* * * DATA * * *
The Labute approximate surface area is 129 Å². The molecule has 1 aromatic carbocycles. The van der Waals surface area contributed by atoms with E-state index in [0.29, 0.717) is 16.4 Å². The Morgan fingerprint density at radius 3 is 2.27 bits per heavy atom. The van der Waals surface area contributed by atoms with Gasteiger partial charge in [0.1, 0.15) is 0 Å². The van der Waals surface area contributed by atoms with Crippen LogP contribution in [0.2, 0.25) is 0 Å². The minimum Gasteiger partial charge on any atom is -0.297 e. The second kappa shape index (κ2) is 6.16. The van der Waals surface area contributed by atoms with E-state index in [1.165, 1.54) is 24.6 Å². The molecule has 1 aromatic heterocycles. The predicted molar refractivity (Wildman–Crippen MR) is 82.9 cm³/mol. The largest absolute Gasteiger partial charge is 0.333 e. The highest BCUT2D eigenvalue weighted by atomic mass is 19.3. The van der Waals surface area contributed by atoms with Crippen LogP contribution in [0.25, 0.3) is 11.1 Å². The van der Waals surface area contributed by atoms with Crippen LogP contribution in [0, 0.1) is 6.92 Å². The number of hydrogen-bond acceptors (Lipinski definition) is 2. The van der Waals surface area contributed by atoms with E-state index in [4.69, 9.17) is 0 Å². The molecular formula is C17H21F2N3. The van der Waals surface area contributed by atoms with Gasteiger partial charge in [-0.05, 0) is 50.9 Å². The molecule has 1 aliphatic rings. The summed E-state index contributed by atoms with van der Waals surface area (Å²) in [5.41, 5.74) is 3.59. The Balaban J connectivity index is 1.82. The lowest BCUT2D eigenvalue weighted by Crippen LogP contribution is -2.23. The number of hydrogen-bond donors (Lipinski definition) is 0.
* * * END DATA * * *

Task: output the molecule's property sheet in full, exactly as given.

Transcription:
The Labute approximate surface area is 129 Å². The molecule has 1 aromatic carbocycles. The van der Waals surface area contributed by atoms with E-state index in [0.29, 0.717) is 16.4 Å². The Morgan fingerprint density at radius 3 is 2.27 bits per heavy atom. The van der Waals surface area contributed by atoms with Gasteiger partial charge in [0.1, 0.15) is 0 Å². The van der Waals surface area contributed by atoms with Crippen LogP contribution in [0.2, 0.25) is 0 Å². The minimum Gasteiger partial charge on any atom is -0.297 e. The second kappa shape index (κ2) is 6.16. The van der Waals surface area contributed by atoms with E-state index in [1.165, 1.54) is 24.6 Å². The molecule has 1 aromatic heterocycles. The predicted molar refractivity (Wildman–Crippen MR) is 82.9 cm³/mol. The largest absolute Gasteiger partial charge is 0.333 e. The highest BCUT2D eigenvalue weighted by atomic mass is 19.3. The van der Waals surface area contributed by atoms with Crippen LogP contribution in [0.25, 0.3) is 11.1 Å². The van der Waals surface area contributed by atoms with Crippen LogP contribution in [0, 0.1) is 6.92 Å². The number of hydrogen-bond acceptors (Lipinski definition) is 2. The van der Waals surface area contributed by atoms with E-state index in [4.69, 9.17) is 0 Å². The molecular formula is C17H21F2N3. The van der Waals surface area contributed by atoms with Gasteiger partial charge in [-0.05, 0) is 50.9 Å². The molecule has 1 aliphatic rings. The summed E-state index contributed by atoms with van der Waals surface area (Å²) in [5.41, 5.74) is 3.59. The Balaban J connectivity index is 1.82. The lowest BCUT2D eigenvalue weighted by Crippen LogP contribution is -2.23. The number of hydrogen-bond donors (Lipinski definition) is 0.